Here’s my philosophy of buying stuff (which relates to how I review things, too):
Overall, anything you purchase and use should support you in achieving your goals. It should enhance your life. It becomes part of your self-expression, so consider whether it expresses who you are (as opposed to imitating someone else’s values). Ideally, it will add a sense of fun and enjoyment to your life. So…
Buy the best
If you want or need a thing, you may as well get a sense of gratification and pleasure from owning it. Don’t settle for “pretty good.” Who wants to just to get by? Reward yourself. Find out what the best is and acquire it. Buy one really high-quality version of something. It will last for years and consistently outperform mediocre models. You’ll save money in the long run, too. People will notice that you’re the kind of guy who goes for and enjoys the best. (Not that you really care what other people think.)
The best is not necessarily the most expensive
Sometimes the best is the most expensive, but not always. The prices of certain products have a “fashion factor” built in. Sometimes the more expensive item is a piece of junk. (Certain designer clothes come to mind. For example, if you were heli-skiing in Alaska, would you want the D&G Colorblock ski jacket for $1,215 or the Spyder Rocket Down Jacket for $450? Hint: take the Spyder.)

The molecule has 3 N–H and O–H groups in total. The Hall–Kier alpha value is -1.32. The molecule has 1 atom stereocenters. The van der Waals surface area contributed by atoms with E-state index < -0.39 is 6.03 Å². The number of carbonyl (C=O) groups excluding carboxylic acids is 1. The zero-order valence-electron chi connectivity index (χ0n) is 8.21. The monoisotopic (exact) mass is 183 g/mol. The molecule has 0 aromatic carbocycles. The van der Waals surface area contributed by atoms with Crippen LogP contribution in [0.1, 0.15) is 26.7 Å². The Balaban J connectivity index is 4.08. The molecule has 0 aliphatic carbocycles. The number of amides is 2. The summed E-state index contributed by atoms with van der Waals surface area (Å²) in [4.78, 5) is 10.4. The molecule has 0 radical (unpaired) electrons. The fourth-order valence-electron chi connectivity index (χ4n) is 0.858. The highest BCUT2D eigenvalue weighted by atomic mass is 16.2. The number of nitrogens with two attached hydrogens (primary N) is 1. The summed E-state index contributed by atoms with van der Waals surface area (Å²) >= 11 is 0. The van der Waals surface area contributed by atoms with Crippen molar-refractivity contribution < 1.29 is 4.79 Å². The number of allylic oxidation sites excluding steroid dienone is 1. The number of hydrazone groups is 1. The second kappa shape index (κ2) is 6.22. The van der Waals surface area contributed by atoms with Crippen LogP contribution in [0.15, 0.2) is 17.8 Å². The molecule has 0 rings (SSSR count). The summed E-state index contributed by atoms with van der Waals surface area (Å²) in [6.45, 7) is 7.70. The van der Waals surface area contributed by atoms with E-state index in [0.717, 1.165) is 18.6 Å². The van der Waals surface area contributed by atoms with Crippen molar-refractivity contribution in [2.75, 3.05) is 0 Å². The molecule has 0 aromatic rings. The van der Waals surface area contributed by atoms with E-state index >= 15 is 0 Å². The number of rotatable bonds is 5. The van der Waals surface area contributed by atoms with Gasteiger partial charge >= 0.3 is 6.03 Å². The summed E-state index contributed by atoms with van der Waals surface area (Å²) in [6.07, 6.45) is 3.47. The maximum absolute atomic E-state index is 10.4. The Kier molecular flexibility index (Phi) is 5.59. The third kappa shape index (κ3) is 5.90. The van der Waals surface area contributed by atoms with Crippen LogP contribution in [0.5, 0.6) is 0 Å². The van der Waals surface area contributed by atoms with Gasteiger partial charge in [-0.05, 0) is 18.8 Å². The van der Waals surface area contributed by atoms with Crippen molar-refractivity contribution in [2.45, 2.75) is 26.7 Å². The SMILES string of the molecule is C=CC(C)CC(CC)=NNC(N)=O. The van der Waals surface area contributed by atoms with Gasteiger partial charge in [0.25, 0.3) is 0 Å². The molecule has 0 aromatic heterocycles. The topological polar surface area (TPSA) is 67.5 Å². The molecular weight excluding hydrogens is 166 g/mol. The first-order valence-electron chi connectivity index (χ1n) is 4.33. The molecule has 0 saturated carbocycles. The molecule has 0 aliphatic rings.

When it comes to a product, you want the features that matter.
Be aware that for product categories where there’s plenty of competition and diversity (e.g. knives and cars), there are grades of the “best.” Get the best thing that will meet your needs while allowing you to stay within your budget. For example, if you like two cars equally well, you don’t have to get an Audi R8 when a Subaru WRX will do the trick. Then you’ll still have cash left over to acquire other stuff.
If you want it, buy it
Life is short. It is not for the acquisition of things but for the accumulation of great experiences. Stuff can facilitate or enhance those great experiences, however, so life is also about having things that support your expansion and joy. Don’t worry about justifying your wants. Just be aware of what they are, and satisfy them. If you did not have desire, you would not be alive. The journey to fulfill a desire is engrossing, but ownership is nice, too.
The right tool for the job is more rewarding and efficient to use